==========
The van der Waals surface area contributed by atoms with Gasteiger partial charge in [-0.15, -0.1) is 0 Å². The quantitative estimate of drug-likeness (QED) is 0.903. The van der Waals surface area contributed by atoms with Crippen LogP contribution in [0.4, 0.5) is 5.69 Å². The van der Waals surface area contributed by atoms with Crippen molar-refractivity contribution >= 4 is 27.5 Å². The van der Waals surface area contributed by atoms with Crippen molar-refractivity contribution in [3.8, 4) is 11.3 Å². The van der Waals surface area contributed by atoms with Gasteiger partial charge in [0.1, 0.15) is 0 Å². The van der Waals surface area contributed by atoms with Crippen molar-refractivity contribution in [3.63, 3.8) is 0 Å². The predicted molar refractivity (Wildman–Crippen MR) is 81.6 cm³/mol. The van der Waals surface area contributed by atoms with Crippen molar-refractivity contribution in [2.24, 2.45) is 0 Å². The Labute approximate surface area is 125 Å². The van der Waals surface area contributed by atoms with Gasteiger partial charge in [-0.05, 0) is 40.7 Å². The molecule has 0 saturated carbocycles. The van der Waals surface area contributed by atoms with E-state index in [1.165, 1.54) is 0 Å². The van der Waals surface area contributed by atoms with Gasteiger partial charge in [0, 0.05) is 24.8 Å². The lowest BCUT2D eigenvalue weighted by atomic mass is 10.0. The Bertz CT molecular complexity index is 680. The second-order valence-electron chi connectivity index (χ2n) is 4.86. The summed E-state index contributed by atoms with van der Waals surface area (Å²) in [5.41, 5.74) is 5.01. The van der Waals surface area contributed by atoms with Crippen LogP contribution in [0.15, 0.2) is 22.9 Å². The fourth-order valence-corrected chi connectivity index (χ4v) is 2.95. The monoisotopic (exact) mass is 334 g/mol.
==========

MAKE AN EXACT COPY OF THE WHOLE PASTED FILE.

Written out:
The van der Waals surface area contributed by atoms with Gasteiger partial charge in [-0.15, -0.1) is 0 Å². The quantitative estimate of drug-likeness (QED) is 0.903. The van der Waals surface area contributed by atoms with Crippen LogP contribution in [0.4, 0.5) is 5.69 Å². The van der Waals surface area contributed by atoms with Crippen molar-refractivity contribution >= 4 is 27.5 Å². The van der Waals surface area contributed by atoms with Crippen molar-refractivity contribution in [3.8, 4) is 11.3 Å². The van der Waals surface area contributed by atoms with Gasteiger partial charge in [0.1, 0.15) is 0 Å². The van der Waals surface area contributed by atoms with Crippen molar-refractivity contribution in [3.63, 3.8) is 0 Å². The predicted molar refractivity (Wildman–Crippen MR) is 81.6 cm³/mol. The van der Waals surface area contributed by atoms with Crippen molar-refractivity contribution in [2.24, 2.45) is 0 Å². The Labute approximate surface area is 125 Å². The van der Waals surface area contributed by atoms with Gasteiger partial charge in [-0.05, 0) is 40.7 Å². The molecule has 0 saturated carbocycles. The van der Waals surface area contributed by atoms with E-state index in [1.165, 1.54) is 0 Å². The van der Waals surface area contributed by atoms with Gasteiger partial charge in [0, 0.05) is 24.8 Å². The lowest BCUT2D eigenvalue weighted by atomic mass is 10.0. The Bertz CT molecular complexity index is 680. The second-order valence-electron chi connectivity index (χ2n) is 4.86. The summed E-state index contributed by atoms with van der Waals surface area (Å²) in [5.41, 5.74) is 5.01. The van der Waals surface area contributed by atoms with Crippen LogP contribution in [0.15, 0.2) is 22.9 Å². The fourth-order valence-corrected chi connectivity index (χ4v) is 2.95. The monoisotopic (exact) mass is 334 g/mol.